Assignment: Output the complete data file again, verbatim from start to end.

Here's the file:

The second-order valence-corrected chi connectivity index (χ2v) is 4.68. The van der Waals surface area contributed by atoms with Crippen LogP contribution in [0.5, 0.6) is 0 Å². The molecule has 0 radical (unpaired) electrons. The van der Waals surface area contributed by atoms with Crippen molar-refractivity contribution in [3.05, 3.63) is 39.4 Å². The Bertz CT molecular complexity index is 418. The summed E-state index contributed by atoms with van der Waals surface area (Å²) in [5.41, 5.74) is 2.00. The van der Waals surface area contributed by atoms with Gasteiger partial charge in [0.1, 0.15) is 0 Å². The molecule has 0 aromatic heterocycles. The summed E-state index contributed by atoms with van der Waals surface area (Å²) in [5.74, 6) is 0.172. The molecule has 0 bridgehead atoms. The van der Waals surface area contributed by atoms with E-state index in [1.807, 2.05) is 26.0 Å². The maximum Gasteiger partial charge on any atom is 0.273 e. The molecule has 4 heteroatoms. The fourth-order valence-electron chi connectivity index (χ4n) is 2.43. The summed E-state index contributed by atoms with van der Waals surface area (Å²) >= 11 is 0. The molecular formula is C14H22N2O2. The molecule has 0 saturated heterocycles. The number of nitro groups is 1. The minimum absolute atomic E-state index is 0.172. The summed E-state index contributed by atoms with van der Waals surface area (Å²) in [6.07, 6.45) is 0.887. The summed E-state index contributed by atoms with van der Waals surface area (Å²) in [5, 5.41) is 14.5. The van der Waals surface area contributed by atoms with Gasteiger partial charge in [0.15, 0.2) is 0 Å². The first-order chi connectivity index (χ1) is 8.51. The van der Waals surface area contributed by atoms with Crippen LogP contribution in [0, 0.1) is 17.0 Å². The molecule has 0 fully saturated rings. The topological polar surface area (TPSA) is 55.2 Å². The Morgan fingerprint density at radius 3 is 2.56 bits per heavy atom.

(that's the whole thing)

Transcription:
The second-order valence-corrected chi connectivity index (χ2v) is 4.68. The van der Waals surface area contributed by atoms with Crippen LogP contribution in [0.5, 0.6) is 0 Å². The molecule has 0 radical (unpaired) electrons. The van der Waals surface area contributed by atoms with Crippen molar-refractivity contribution in [3.05, 3.63) is 39.4 Å². The Bertz CT molecular complexity index is 418. The summed E-state index contributed by atoms with van der Waals surface area (Å²) in [5.41, 5.74) is 2.00. The van der Waals surface area contributed by atoms with Gasteiger partial charge in [0.1, 0.15) is 0 Å². The molecule has 0 aromatic heterocycles. The summed E-state index contributed by atoms with van der Waals surface area (Å²) in [5.74, 6) is 0.172. The molecule has 0 bridgehead atoms. The van der Waals surface area contributed by atoms with E-state index in [1.807, 2.05) is 26.0 Å². The maximum Gasteiger partial charge on any atom is 0.273 e. The molecule has 4 heteroatoms. The fourth-order valence-electron chi connectivity index (χ4n) is 2.43. The summed E-state index contributed by atoms with van der Waals surface area (Å²) >= 11 is 0. The molecular formula is C14H22N2O2. The molecule has 0 saturated heterocycles. The number of nitro groups is 1. The minimum absolute atomic E-state index is 0.172. The summed E-state index contributed by atoms with van der Waals surface area (Å²) in [6.07, 6.45) is 0.887. The summed E-state index contributed by atoms with van der Waals surface area (Å²) in [5, 5.41) is 14.5. The van der Waals surface area contributed by atoms with Gasteiger partial charge in [0.15, 0.2) is 0 Å². The first-order chi connectivity index (χ1) is 8.51. The van der Waals surface area contributed by atoms with Crippen LogP contribution in [0, 0.1) is 17.0 Å². The molecule has 0 fully saturated rings. The topological polar surface area (TPSA) is 55.2 Å². The Morgan fingerprint density at radius 3 is 2.56 bits per heavy atom.